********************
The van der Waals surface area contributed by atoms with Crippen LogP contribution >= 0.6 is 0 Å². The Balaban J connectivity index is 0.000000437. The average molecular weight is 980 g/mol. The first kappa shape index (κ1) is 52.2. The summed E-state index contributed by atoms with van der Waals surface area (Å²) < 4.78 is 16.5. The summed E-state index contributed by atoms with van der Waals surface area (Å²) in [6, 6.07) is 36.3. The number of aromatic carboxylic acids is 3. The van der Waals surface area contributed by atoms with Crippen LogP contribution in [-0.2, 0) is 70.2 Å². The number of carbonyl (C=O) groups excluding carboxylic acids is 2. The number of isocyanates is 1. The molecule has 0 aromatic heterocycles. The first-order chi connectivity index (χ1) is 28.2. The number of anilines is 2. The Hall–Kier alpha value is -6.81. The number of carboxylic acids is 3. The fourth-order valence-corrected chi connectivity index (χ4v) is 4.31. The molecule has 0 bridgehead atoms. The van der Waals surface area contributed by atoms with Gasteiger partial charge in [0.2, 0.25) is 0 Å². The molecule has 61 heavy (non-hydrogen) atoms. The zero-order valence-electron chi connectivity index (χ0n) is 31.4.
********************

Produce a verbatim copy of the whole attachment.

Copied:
The van der Waals surface area contributed by atoms with Crippen LogP contribution >= 0.6 is 0 Å². The Balaban J connectivity index is 0.000000437. The average molecular weight is 980 g/mol. The first kappa shape index (κ1) is 52.2. The summed E-state index contributed by atoms with van der Waals surface area (Å²) < 4.78 is 16.5. The summed E-state index contributed by atoms with van der Waals surface area (Å²) in [6, 6.07) is 36.3. The number of aromatic carboxylic acids is 3. The van der Waals surface area contributed by atoms with Crippen LogP contribution in [-0.2, 0) is 70.2 Å². The number of carbonyl (C=O) groups excluding carboxylic acids is 2. The number of isocyanates is 1. The molecule has 0 aromatic heterocycles. The first-order chi connectivity index (χ1) is 28.2. The number of anilines is 2. The Hall–Kier alpha value is -6.81. The number of carboxylic acids is 3. The fourth-order valence-corrected chi connectivity index (χ4v) is 4.31. The molecule has 0 bridgehead atoms. The van der Waals surface area contributed by atoms with Gasteiger partial charge in [0.2, 0.25) is 0 Å². The molecule has 61 heavy (non-hydrogen) atoms. The zero-order valence-electron chi connectivity index (χ0n) is 31.4.